In addition to this, there is also the education that can take place in zoos through signs, talks and presentations which directly communicate information to visitors about the animals they are seeing and their place in the world. This was an area where zoos used to be lacking, but they are now increasingly sophisticated in their communication and outreach work. Many zoos also work directly to educate conservation workers in other countries, or send their animal keepers abroad to contribute their knowledge and skills to those working in zoos and reserves, thereby helping to improve conditions and reintroductions all over the world.
Zoos also play a key role in research. If we are to save wild species and restore and repair ecosystems we need to know about how key species live, act and react. Being able to undertake research on animals in zoos where there is less risk and fewer variables means real changes can be effected on wild populations. Finding out about, for example, the oestrus cycle of an animal of its breeding rate helps us manage wild populations. Procedures such as capturing and moving at-risk or dangerous individuals are bolstered by knowledge gained in zoos about doses for anaesthetics, and by experience in handling and transporting animals. This can make a real difference to conservation efforts and to the reduction of human-animal conflicts, and can provide a knowledge base for helping with the increasing threats of habitat destruction and other problems.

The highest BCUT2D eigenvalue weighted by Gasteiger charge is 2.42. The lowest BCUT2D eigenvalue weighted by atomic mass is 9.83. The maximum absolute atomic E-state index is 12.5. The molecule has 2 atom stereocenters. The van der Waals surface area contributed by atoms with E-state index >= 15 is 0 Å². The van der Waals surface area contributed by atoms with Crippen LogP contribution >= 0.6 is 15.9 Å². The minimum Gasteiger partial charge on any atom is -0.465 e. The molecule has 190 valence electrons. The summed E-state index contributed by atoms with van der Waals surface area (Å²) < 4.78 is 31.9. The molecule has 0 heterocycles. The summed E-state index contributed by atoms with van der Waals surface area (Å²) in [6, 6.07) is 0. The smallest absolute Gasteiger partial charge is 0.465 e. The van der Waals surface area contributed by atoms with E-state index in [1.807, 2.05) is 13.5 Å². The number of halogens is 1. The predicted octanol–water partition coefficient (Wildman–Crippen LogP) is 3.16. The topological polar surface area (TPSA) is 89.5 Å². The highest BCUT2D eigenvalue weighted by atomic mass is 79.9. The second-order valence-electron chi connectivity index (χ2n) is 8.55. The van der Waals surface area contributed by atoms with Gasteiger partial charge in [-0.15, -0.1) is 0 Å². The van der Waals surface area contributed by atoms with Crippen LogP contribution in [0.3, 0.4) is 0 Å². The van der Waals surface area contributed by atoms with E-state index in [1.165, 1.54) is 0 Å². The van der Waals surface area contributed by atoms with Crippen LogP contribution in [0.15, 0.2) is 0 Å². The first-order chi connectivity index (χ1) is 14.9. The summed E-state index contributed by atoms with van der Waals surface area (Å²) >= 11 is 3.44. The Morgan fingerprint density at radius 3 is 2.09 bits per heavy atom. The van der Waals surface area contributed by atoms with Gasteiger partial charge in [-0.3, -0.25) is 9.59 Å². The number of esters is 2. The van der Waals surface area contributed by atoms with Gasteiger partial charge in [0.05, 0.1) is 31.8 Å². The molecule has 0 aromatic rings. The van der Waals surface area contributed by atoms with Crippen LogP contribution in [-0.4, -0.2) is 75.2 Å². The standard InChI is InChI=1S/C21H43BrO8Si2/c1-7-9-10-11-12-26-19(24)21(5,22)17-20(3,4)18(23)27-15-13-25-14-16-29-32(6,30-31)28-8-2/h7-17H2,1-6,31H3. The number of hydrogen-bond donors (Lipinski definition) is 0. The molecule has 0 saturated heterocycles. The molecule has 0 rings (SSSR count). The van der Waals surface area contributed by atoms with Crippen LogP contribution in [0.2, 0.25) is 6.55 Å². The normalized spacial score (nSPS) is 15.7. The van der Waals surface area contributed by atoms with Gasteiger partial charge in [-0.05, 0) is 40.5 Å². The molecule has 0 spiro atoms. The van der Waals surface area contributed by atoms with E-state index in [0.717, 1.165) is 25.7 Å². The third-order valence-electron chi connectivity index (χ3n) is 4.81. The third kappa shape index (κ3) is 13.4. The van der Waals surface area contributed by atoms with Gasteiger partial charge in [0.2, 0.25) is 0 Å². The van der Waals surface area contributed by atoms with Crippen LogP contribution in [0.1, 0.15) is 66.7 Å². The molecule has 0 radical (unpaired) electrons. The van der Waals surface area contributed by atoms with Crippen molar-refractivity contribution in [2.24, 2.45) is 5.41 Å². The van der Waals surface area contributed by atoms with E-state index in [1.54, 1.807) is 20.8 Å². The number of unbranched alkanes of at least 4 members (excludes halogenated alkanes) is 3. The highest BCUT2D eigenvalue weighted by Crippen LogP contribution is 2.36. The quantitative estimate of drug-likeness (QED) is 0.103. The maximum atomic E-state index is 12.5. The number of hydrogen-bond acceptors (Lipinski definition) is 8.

In conclusion, considering the many ongoing global threats to the environment, it is hard for me to see zoos as anything other than essential to the long-term survival of numerous species. They are vital not just in terms of protecting animals, but as a means of learning about them to aid those still in the wild, as well as educating and informing the general population about these animals and their world so that they can assist or at least accept the need to be more environmentally conscious. Without them, the world would be, and would increasingly become, a much poorer place.
READING PASSAGE 3 : Questions 27-40
You should spend about 20 minutes on Questions 27-40 which are based on Reading Passage 3 below.
Chelsea Rochman, an ecologist at the University of California, Davis, has been trying to answer a dismal question: Is everything terrible, or are things just very, very bad?
Rochman is a member of the National Center for Ecological Analysis and Synthesis’s marine-debris working group, a collection of scientists who study, among other things, the growing problem of marine debris, also known as ocean trash. Plenty of studies have sounded alarm bells about the state of marine debris; in a recent paper published in the journal Ecology, Rochman and her colleagues set out to determine how many of those perceived risks are real.
Often, Rochman says, scientists will end a paper by speculating about the broader impacts of what they’ve found. For example, a study could show that certain seabirds eat plastic bags, and go on to warn that whole bird populations are at risk of dying out. ‘But the truth was that nobody had yet tested those perceived threats,’ Rochman says. ‘There wasn’t a lot of information.’
Rochman and her colleagues examined more than a hundred papers on the impacts of marine debris that were published through 2013. Within each paper, they asked what threats scientists had studied – 366 perceived threats in all – and what they’d actually found.
In 83 percent of cases, the perceived dangers of ocean trash were proven true. In the remaining cases, the working group found the studies had weaknesses in design and content which affected the validity of their conclusions – they lacked a control group, for example, or used faulty statistics.